Is your business prepared for the GDPR Compliance Legislation being introduced in May 2018?

Effectively the General Data Protection Regulation (GDPR) (Regulation (EU) 2016/679) will provide a single legal framework which will apply to all members of the EU, streamlining and hopefully simplifying what is currently a mix of laws for each member country. Directly concerned with the collection, storage and use of personal data, this will impact every business that holds any personal data in any format.

 How will it affect businesses?

We have found that many organisations are not aware of the risks concerning the transmission of this data between internal employees and external clients. Essentially, all paper and digital documents, including emails, which can identify an individual must now be tracked, saved, or deleted. This affects both customers internal data and things as simple as incoming CV’s or even visitors books, but also virtually every file in HR, security, and even across finance and marketing.

Are you able to answer the following points?

What measures are currently in place for sending sensitive personal, financial data via email? How does your business prove it is compliant in this situation? Some of the key points about GDPR and how it might affect your company, are as follows:

  1. ANY data which could potentially identify an individual is covered. This includes a computer I.P. address which is often captured by corporate web pages!
  2. ‘Innocent examples’ include ANPR systems in car parks, visitor books, security camera footage, credit card information.
  3. Beware of CV’s whether requested or not. These are included, as are any communications  with the individual. Did you forward the CV to a department head for review? If so, you probably sent it by email … and now they have a copy which must be tracked.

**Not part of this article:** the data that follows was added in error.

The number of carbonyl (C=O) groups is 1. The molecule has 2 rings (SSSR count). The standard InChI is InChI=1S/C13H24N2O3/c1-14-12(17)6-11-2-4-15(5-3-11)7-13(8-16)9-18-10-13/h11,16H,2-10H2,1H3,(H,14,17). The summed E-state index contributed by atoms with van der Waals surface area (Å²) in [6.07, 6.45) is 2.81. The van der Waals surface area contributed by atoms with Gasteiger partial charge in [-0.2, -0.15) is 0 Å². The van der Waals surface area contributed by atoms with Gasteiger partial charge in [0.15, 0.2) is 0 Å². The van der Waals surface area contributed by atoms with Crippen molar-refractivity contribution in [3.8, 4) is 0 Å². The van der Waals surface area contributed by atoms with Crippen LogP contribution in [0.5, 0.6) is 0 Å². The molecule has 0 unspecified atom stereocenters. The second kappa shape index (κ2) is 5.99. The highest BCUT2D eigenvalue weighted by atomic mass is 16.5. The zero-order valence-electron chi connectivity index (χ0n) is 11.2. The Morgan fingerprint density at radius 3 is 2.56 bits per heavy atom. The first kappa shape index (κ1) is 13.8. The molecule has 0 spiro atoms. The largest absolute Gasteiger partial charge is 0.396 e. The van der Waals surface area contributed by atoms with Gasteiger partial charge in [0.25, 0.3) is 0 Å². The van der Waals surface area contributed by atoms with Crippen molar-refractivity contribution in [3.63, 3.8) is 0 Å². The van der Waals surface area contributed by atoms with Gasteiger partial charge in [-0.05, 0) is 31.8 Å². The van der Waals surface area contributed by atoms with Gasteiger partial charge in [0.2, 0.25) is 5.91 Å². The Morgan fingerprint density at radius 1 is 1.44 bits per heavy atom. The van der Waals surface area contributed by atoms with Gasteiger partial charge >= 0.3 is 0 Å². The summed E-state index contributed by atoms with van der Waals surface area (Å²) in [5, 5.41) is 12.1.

4. Upon demand, any organisation will have 30 days to present ALL such data to the requesting individual. The individual will be able to demand the data be in paper, digital or both forms. Omission is not an excuse.

Consequences of inaction

Non-compliance may leave your business open to substantial fines under the GDPR. Article 83(5)(a) states that infringements of the basic principles for processing personal data, including the conditions for consent, are subject to the highest tier of administrative fines. This could mean a fine of up to €20 million, or 4% of your total worldwide annual turnover, whichever is higher*. *Source: Information Commissioner’s Office, GDPR Guidance

How can NSL help?

We have a range of software applications which deliver Records and Document Management. Without such software it’s practically impossible for any organisation to be compliant. Think of these new regulations as an extreme version of the Freedom of Information Act and the Data Protection Act combined, only much more serious and wide-ranging.

Four key issues our software technology solves in relation to the GDPR:

  1. Tools to ensure TOTAL control over every type of document, from email to paper files, and everything in between. Total control includes being able to find every document, to proving ‘who saw what, when, and what did they do with it?
  2. Tools to enforce Records Management: this is not just about access to data, but being able to apply rules to automatically delete or archive data to which access rights (permissions) have expired.
  3. Workflow software which, combined with the records management part, ensures that documents are only routed according to policy and that no stray copies exist.
  4. And finally, by implementing a Records and Document Management System, there are the advantages that this will automate many business processes: for example, anyone in the organisation doing data entry might find their workload cut in half as software automates all forms of data entry.